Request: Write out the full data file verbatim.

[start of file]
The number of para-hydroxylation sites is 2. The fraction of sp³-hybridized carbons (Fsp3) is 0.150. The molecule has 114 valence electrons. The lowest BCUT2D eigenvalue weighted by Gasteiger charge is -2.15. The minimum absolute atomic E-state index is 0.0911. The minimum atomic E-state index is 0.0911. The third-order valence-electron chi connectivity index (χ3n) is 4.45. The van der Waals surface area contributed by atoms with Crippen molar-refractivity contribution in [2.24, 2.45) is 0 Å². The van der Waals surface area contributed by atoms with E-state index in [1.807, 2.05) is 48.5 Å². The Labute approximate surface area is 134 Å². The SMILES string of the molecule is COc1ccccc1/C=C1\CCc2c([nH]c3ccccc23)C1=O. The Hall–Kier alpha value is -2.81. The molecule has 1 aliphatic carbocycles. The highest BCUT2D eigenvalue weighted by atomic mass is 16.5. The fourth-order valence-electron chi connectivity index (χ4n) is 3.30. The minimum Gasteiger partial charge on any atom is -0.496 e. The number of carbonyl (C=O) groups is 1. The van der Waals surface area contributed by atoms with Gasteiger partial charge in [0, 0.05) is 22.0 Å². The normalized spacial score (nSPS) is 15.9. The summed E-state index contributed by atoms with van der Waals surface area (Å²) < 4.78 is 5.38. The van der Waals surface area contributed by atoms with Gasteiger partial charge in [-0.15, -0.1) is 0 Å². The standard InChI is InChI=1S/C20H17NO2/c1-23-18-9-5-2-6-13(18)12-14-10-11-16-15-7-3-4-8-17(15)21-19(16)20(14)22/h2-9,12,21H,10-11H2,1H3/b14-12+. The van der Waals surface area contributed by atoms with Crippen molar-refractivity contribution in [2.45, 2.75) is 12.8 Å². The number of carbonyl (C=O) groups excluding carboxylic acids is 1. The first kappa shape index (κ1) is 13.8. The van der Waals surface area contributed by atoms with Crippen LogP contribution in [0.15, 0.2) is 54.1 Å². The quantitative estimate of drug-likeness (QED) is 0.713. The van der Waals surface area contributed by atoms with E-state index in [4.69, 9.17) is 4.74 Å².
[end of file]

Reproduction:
The number of para-hydroxylation sites is 2. The fraction of sp³-hybridized carbons (Fsp3) is 0.150. The molecule has 114 valence electrons. The lowest BCUT2D eigenvalue weighted by Gasteiger charge is -2.15. The minimum absolute atomic E-state index is 0.0911. The minimum atomic E-state index is 0.0911. The third-order valence-electron chi connectivity index (χ3n) is 4.45. The van der Waals surface area contributed by atoms with Crippen molar-refractivity contribution in [2.24, 2.45) is 0 Å². The van der Waals surface area contributed by atoms with E-state index in [1.807, 2.05) is 48.5 Å². The Labute approximate surface area is 134 Å². The SMILES string of the molecule is COc1ccccc1/C=C1\CCc2c([nH]c3ccccc23)C1=O. The Hall–Kier alpha value is -2.81. The molecule has 1 aliphatic carbocycles. The highest BCUT2D eigenvalue weighted by atomic mass is 16.5. The fourth-order valence-electron chi connectivity index (χ4n) is 3.30. The minimum Gasteiger partial charge on any atom is -0.496 e. The number of carbonyl (C=O) groups is 1. The van der Waals surface area contributed by atoms with Gasteiger partial charge in [0, 0.05) is 22.0 Å². The normalized spacial score (nSPS) is 15.9. The summed E-state index contributed by atoms with van der Waals surface area (Å²) < 4.78 is 5.38. The van der Waals surface area contributed by atoms with Gasteiger partial charge in [-0.15, -0.1) is 0 Å². The standard InChI is InChI=1S/C20H17NO2/c1-23-18-9-5-2-6-13(18)12-14-10-11-16-15-7-3-4-8-17(15)21-19(16)20(14)22/h2-9,12,21H,10-11H2,1H3/b14-12+. The van der Waals surface area contributed by atoms with Crippen molar-refractivity contribution in [2.45, 2.75) is 12.8 Å². The number of carbonyl (C=O) groups excluding carboxylic acids is 1. The first kappa shape index (κ1) is 13.8. The van der Waals surface area contributed by atoms with Crippen LogP contribution in [0.15, 0.2) is 54.1 Å². The quantitative estimate of drug-likeness (QED) is 0.713. The van der Waals surface area contributed by atoms with E-state index in [4.69, 9.17) is 4.74 Å².